Something else that was important to the Hadhads was giving back to their community. “There’s really nothing that contributes more to a community and a sense of giving back than starting a business.”
In addition to creating new jobs in a town that was shrinking, Tareq and his family have been tireless in their promotion of the virtues of Antigonish, Nova Scotia.
The Hadhads have been equally committed to local First Nation communities, such as Paq’tnkek First Nation.
“We called the first bar we created Wantaqo’ti. It’s “peace” in Mi’maw. You know, we are newcomers, as Canadians, and we wanted to share our message. There’s nothing nobler than sharing our message in the mother tongue of the land that we are on and the land that we call home. It’s kind of a tribute to the original inhabitants of the land, but also to tell Canadians that newcomers care about the issues facing First Nations.”
While Tareq didn’t set out with the notion of becoming an entrepreneur – he studied medicine before being forced to flee Syria – he found that his status as a newcomer to Canada gave him an advantage as he started down that road.
“Being a newcomer means that you come with a fresh set of eyes. If you are living in the same place where you were born, it’s hard to really know what is missing. You’ve adjusted to every single aspect of that community, so you don’t really seek change, and you don’t really seek to create something new. As a newcomer, you come here from a country with different experiences, different sets of skills, and the first thing you would really like to do is translate your experiences into that community, which would really create something new, impactful and meaningful at the same time.“
“Entrepreneurship is limitless.”
Ask Tareq about the challenges his families faced as they got started back in 2016, and he’ll tell you there are no challenges, only opportunities.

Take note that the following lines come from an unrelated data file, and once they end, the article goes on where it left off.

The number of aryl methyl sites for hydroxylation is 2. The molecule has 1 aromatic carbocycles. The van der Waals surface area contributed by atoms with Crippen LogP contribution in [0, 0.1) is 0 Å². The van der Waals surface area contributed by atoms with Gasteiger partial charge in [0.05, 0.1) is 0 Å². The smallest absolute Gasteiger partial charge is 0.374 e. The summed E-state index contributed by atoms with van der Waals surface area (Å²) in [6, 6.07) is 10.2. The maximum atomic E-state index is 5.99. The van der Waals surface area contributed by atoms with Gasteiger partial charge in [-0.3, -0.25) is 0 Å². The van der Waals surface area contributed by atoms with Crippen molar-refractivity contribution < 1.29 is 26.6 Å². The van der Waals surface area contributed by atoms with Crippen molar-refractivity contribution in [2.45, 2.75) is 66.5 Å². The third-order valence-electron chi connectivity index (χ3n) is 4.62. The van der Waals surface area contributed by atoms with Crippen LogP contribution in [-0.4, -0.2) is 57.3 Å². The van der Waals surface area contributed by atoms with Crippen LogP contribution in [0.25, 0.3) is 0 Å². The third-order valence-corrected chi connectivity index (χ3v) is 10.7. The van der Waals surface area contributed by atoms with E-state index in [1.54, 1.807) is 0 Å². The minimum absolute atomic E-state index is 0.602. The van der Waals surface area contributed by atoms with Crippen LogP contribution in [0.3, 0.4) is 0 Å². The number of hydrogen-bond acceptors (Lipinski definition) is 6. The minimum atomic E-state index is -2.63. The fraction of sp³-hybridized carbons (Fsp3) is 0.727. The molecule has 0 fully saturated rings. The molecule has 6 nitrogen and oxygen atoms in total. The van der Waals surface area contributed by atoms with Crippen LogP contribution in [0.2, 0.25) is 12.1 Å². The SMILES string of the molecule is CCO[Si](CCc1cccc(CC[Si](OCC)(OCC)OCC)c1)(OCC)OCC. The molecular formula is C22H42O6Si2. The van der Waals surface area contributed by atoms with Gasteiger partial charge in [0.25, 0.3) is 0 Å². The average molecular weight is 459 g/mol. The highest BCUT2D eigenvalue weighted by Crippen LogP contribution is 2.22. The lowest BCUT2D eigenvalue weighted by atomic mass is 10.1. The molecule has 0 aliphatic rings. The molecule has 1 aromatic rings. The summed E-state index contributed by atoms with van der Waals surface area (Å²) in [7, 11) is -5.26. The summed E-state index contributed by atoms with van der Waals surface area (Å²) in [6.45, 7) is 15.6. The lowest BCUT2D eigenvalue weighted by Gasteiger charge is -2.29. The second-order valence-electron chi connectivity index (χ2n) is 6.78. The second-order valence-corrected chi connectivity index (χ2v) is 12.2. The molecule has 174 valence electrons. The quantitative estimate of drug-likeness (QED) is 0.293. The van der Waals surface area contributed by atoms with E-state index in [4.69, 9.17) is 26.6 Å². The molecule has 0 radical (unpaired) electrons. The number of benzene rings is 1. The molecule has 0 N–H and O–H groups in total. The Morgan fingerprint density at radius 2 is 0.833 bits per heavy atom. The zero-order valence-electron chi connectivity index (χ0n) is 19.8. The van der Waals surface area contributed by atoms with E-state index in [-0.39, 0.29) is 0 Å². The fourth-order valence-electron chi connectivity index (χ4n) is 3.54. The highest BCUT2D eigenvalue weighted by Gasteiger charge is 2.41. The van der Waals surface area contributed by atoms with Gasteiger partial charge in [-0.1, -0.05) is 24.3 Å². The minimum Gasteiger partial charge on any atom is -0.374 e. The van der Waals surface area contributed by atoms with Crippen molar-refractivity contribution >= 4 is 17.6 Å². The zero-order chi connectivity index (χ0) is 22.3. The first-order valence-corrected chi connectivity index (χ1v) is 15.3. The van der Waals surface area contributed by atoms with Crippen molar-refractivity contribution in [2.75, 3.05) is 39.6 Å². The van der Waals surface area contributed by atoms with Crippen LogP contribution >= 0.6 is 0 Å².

“As a newcomer, I did not have anything to lose, so I’ve been enjoying the experience. I’m now the CEO of the company, but also all of my family members are involved in the business. My father is the production manager, my mother and my sister are managers of the storefront on Bay Street. These are really the kinds of opportunities we have as newcomers.”
He pointed out that, while the regulations and requirements for setting up a business in Canada are different than other countries, that isn’t always a bad thing.
“If you come from Syria and you want to do business in Canada, it’s different because of the tax system. It’s different in terms of the hiring system, of the labour codes that you have to follow, the way you have to register your business.
“Which is really easy, if you think about it, because to register a business in Canada, it took us one week, and we trademarked it very easily. If you wanted to start a business in Syria, that could take you five to ten years.
“There is so much encouragement in this country for start-up businesses. Way beyond what you’d think. So there is no excuse for people that they sit down and complain all the time that ‘we couldn’t find ourselves.’”
What’s the one piece of advice he would give to newcomer entrepreneurs?
“Be flexible, be open-minded. Don’t have any prejudices about the community that you are coming to. It’s your responsibility for the first year, I would say, to share your ideas and your skills.”